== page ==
The deadline for tenants/lessees to make such a declaration is 14 days from the Amendment coming into force, which is 6 August 2021. The declaration should be given to the other party in writing. In this context, we note that pursuant to Article 98 of the Act of 16 April 2020 on Special Support Instruments in Connection with the Spread of the SARS-CoV-2 Virus, during the period of an epidemic emergency or state of epidemic, the legislator has excluded the presumption of the delivery of private mail with acknowledgement of receipt.

Protection measures for Shopping Centres

The reduction of payments under Article 15ze1 of the COVID-19 Act will be effected in the event of a further prohibition on conducting business activity, without the need for tenants/lessees to apply for a reduction in their rent. Therefore, in the event of a prohibition on conducting business activity in Shopping Centres, the owners of the Shopping Centres will have the option of bringing legal action under Article 15ze1 (2) of the COVID-19 Act. For example, they may demand an increase in statutory reduced rent, a change in the manner of its performance, or a change in the period in which the reduction would apply.

Before bringing legal action, the owners of Shopping Centres may file a motion to secure their claim. Due to the non-pecuniary nature of such a claim, it will be possible to provide security, for example, by determining the amount of the rent for the duration of the entire court proceedings before bringing a lawsuit. The motion to secure a claim should be examined by the court within one week of its being filed, and the proceedings to issue the security are conducted without the participation of the other party. Moreover, the advantage of such a motion in non-pecuniary matters, submitted before the initiation of proceedings, is that the fee for submitting it is only PLN100.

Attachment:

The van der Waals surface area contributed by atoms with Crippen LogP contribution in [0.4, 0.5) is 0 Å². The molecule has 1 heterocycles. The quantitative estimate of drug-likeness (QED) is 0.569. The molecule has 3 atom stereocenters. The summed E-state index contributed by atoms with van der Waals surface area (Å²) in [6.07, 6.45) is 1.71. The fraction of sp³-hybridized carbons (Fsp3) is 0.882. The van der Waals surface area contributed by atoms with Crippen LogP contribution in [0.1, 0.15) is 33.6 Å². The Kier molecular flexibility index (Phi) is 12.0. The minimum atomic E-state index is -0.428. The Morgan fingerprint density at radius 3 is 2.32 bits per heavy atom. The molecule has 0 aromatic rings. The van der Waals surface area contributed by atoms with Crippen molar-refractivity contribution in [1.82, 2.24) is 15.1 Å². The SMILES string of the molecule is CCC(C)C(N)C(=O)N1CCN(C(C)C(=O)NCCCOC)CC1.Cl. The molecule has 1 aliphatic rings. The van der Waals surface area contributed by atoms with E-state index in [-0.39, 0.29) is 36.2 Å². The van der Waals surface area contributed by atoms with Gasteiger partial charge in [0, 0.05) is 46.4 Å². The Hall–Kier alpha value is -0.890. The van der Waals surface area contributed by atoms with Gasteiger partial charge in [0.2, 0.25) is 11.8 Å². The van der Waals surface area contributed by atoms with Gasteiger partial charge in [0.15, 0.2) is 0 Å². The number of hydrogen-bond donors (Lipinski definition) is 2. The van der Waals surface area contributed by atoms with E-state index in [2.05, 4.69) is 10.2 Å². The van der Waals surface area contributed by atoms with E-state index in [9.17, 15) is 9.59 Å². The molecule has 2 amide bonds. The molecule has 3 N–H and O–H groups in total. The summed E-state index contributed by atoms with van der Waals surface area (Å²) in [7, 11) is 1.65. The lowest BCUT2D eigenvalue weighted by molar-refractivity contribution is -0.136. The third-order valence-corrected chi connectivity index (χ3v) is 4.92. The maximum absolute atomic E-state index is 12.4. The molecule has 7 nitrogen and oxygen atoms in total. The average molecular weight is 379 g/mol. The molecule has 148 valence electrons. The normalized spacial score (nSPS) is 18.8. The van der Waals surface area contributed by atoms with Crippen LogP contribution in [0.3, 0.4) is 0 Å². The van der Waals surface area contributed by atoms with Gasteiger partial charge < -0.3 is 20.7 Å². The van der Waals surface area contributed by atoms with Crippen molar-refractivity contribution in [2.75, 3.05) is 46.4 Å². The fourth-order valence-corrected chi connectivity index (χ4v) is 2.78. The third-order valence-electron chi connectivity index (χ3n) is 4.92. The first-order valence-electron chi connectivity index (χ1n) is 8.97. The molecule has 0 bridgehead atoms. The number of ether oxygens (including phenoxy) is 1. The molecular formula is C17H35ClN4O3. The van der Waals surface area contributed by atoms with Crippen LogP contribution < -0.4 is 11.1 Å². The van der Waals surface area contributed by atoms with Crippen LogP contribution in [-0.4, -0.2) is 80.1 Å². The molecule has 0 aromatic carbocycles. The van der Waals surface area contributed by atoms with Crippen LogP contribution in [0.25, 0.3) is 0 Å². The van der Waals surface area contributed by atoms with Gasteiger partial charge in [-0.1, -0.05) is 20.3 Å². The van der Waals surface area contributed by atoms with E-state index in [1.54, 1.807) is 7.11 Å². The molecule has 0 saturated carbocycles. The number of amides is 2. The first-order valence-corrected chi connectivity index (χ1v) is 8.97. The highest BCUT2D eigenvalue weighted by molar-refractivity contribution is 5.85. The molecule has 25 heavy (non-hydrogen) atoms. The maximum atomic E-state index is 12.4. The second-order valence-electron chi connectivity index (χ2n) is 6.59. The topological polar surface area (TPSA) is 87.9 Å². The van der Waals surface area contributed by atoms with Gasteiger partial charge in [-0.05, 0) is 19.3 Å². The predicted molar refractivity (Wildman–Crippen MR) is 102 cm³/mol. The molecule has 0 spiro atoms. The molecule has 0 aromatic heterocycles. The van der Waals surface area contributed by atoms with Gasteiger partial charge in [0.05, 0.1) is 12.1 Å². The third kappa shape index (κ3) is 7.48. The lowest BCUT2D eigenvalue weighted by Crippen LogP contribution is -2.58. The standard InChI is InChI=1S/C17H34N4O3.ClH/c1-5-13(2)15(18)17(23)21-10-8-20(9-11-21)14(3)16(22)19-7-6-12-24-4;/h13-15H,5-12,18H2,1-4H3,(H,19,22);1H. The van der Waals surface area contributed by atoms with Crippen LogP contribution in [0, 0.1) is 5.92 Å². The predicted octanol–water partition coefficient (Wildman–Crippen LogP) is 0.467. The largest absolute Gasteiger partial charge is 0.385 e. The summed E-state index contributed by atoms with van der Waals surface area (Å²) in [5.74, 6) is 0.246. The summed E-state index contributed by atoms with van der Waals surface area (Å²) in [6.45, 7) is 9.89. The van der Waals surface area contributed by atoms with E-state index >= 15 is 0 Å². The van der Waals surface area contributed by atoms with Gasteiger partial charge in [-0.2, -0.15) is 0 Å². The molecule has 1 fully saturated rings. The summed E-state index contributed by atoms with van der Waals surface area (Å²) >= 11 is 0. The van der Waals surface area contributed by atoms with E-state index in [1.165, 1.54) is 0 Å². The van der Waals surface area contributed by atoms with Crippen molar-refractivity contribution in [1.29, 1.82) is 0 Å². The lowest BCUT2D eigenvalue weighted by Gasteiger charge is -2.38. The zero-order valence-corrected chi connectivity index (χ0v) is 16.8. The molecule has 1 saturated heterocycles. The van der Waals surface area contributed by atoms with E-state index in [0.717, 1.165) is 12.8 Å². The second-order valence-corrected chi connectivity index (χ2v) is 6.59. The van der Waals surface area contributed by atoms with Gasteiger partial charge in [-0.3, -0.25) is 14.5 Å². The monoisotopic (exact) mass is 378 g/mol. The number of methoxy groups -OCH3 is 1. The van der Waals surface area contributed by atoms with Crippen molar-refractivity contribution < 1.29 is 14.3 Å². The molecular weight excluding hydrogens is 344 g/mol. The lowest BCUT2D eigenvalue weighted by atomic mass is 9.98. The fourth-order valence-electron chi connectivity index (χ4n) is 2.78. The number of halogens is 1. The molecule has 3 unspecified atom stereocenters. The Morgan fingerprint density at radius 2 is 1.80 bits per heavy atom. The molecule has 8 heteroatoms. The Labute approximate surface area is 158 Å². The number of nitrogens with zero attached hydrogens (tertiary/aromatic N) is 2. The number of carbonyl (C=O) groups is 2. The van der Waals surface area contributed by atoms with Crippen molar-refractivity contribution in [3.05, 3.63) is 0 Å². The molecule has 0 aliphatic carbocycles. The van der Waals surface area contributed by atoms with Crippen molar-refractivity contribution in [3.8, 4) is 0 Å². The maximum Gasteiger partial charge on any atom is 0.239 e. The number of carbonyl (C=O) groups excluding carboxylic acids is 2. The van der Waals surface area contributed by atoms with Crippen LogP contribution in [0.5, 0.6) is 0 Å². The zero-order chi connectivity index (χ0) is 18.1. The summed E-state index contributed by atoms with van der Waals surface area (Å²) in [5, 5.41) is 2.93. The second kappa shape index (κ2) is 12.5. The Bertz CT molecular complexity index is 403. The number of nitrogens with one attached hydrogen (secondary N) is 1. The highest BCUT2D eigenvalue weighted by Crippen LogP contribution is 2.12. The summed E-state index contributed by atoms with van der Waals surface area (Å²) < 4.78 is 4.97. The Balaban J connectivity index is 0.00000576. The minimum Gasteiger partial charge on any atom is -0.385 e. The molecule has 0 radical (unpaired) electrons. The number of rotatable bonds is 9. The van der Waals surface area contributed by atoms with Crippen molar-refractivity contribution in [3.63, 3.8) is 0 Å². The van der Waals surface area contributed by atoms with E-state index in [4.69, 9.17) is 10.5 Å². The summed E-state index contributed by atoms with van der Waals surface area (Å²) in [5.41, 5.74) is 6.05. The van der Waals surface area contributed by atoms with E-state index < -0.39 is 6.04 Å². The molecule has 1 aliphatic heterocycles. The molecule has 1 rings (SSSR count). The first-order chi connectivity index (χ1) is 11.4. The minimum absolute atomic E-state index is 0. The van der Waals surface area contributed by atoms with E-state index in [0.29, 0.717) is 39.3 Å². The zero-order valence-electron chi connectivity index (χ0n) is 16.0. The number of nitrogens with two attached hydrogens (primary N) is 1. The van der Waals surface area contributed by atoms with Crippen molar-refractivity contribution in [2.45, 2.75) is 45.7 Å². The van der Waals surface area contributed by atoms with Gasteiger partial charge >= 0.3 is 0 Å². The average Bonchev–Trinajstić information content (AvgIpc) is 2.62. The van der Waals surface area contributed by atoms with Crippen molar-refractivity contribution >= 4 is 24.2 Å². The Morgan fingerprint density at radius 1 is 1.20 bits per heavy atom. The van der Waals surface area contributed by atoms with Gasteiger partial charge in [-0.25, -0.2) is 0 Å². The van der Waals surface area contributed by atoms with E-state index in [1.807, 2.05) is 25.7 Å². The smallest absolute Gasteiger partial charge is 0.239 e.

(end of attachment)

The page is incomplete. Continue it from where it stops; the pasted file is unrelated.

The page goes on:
For these reasons, the owners of Shopping Centres should use the procedural instruments available to them in order to restore the contractual balance in the relationship with tenants /lessees.

As an aside, we would like to point out that the regulation under the Amendment raises doubts as to its compliance with the provisions of EU law on illegal state aid and the international agreements on investment protection (BIT) concluded by Poland, which may consequently constitute the basis for the State Treasury's liability for damages.


The legislator has once again made a far-reaching intervention in the lease and tenancy agreements of premises in Shopping Centres, which are definitely unfavourable for their owners. On the one hand, they may deprive them of the incomes of the annexes extending the lease agreements, which compensated Shopping Centres for the statutory exemption of tenants from paying rent during the previous prohibition on conducting business activity. On the other hand, by introducing an automatic reduction of rent during subsequent lockdowns, they impose the costs entirely to Shopping Centres without offering any compensation this time.

At the same time, the current legal practice will be reversed. Until now, tenants and lessees that were dissatisfied with the amount of rents during the pandemic sought for remedies before courts. After the Amendment, the initiative in this regard will be taken over by the owners of Shopping Centres, who will try to judicially eliminate or reverse the effects of the new regulations.

If you have any questions regarding this publication, please feel free to contact us.

Polish version of the article